Smart Card Alliance Says No to Long-Range RFID Choice for Enhanced Driver’s Licenses, Citing Privacy, Security Concerns
PRINCETON JUNCTION, NJ, September 6, 2007–The U.S. Department of Homeland Security (DHS) and several states including Arizona, Vermont and Washington, have recently announced programs to develop and issue enhanced state driver’s licenses that could be used as acceptable alternative documents for crossing the United States’ land and sea borders. The Smart Card Alliance has serious privacy and security concerns for U.S. citizens participating in these programs based on the direction DHS has been recommending for the enhanced driver’s license technology.
The Smart Card Alliance applauds state efforts to boost security at borders while facilitating trade and tourism; however, the Alliance also believes that ensuring the privacy and security of U.S. citizens is a primary requirement and that the technology choice for an enhanced driver’s license must also address this critical requirement.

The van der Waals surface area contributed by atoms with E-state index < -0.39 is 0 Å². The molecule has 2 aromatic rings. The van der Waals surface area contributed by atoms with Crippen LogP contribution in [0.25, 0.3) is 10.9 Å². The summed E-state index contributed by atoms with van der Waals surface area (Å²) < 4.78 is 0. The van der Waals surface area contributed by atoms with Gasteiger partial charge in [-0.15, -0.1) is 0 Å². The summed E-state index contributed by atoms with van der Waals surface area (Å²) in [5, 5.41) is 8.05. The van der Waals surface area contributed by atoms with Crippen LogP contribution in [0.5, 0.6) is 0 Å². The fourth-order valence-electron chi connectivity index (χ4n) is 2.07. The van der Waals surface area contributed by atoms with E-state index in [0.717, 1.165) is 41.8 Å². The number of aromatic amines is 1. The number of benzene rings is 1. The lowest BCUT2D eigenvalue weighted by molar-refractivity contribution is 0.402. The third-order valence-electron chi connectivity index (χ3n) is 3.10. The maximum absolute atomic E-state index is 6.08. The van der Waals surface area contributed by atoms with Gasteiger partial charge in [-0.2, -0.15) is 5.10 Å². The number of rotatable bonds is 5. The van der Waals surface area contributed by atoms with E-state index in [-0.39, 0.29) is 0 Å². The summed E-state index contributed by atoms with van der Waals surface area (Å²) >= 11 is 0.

The Smart Card Alliance, a not-for-profit, multi-industry association, is in a good position to be objective on the merits of different technologies under consideration for border crossing cards because its members provide both the technology favored by DHS, long-range radio frequency identification (RFID) products, and the more secure and privacy-sensitive products the Alliance recommend for enhanced driver’s license programs, secure RF contactless smart cards. Even as manufacturers of RFID, the Alliance attests to the fact that long-range RFID, the most likely technology to be selected by DHS, is an inappropriate technology for human identity documents.
Within the WHTI specification and in the Washington and Arizona enhanced driver’s license projects, DHS has proposed a long-range vicinity-read RFID technology solution. This proposal raised serious privacy, security, and operational functionality issues among industry experts in responses to the Department of State’s Federal Register Notice for the WHTI passport card. Industry concerns include:
The lack of strong cryptographic features in long-range RFID-based cards, making it easy for criminals to read the unprotected, static citizen identifiers from the cards and create fraudulent documents.